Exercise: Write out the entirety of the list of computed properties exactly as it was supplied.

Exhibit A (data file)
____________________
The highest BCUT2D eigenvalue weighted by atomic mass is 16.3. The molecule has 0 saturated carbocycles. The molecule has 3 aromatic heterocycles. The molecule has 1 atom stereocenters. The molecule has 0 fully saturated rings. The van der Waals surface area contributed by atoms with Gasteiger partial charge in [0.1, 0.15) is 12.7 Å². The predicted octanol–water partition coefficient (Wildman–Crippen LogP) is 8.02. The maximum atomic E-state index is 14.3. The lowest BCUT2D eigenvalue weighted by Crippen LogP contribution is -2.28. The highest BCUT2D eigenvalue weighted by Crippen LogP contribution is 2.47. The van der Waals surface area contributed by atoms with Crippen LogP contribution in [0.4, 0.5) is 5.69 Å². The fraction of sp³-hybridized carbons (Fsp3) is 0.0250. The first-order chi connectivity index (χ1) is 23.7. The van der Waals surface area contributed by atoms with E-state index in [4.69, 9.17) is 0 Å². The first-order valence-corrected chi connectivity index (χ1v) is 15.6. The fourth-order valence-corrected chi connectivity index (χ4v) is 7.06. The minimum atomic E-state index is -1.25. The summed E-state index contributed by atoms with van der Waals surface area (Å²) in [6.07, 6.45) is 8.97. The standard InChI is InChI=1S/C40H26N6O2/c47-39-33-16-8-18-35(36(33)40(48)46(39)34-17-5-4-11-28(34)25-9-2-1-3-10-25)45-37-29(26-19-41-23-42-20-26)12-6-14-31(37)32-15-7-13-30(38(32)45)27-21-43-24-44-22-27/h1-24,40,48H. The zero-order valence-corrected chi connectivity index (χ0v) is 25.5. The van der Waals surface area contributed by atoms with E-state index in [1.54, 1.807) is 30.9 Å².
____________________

The highest BCUT2D eigenvalue weighted by atomic mass is 16.3. The molecule has 0 saturated carbocycles. The molecule has 3 aromatic heterocycles. The molecule has 1 atom stereocenters. The molecule has 0 fully saturated rings. The van der Waals surface area contributed by atoms with Gasteiger partial charge in [0.1, 0.15) is 12.7 Å². The predicted octanol–water partition coefficient (Wildman–Crippen LogP) is 8.02. The maximum atomic E-state index is 14.3. The lowest BCUT2D eigenvalue weighted by Crippen LogP contribution is -2.28. The highest BCUT2D eigenvalue weighted by Crippen LogP contribution is 2.47. The van der Waals surface area contributed by atoms with Crippen LogP contribution in [0.4, 0.5) is 5.69 Å². The fraction of sp³-hybridized carbons (Fsp3) is 0.0250. The first-order chi connectivity index (χ1) is 23.7. The van der Waals surface area contributed by atoms with E-state index in [4.69, 9.17) is 0 Å². The first-order valence-corrected chi connectivity index (χ1v) is 15.6. The fourth-order valence-corrected chi connectivity index (χ4v) is 7.06. The minimum atomic E-state index is -1.25. The summed E-state index contributed by atoms with van der Waals surface area (Å²) in [6.07, 6.45) is 8.97. The standard InChI is InChI=1S/C40H26N6O2/c47-39-33-16-8-18-35(36(33)40(48)46(39)34-17-5-4-11-28(34)25-9-2-1-3-10-25)45-37-29(26-19-41-23-42-20-26)12-6-14-31(37)32-15-7-13-30(38(32)45)27-21-43-24-44-22-27/h1-24,40,48H. The zero-order valence-corrected chi connectivity index (χ0v) is 25.5. The van der Waals surface area contributed by atoms with E-state index in [1.54, 1.807) is 30.9 Å².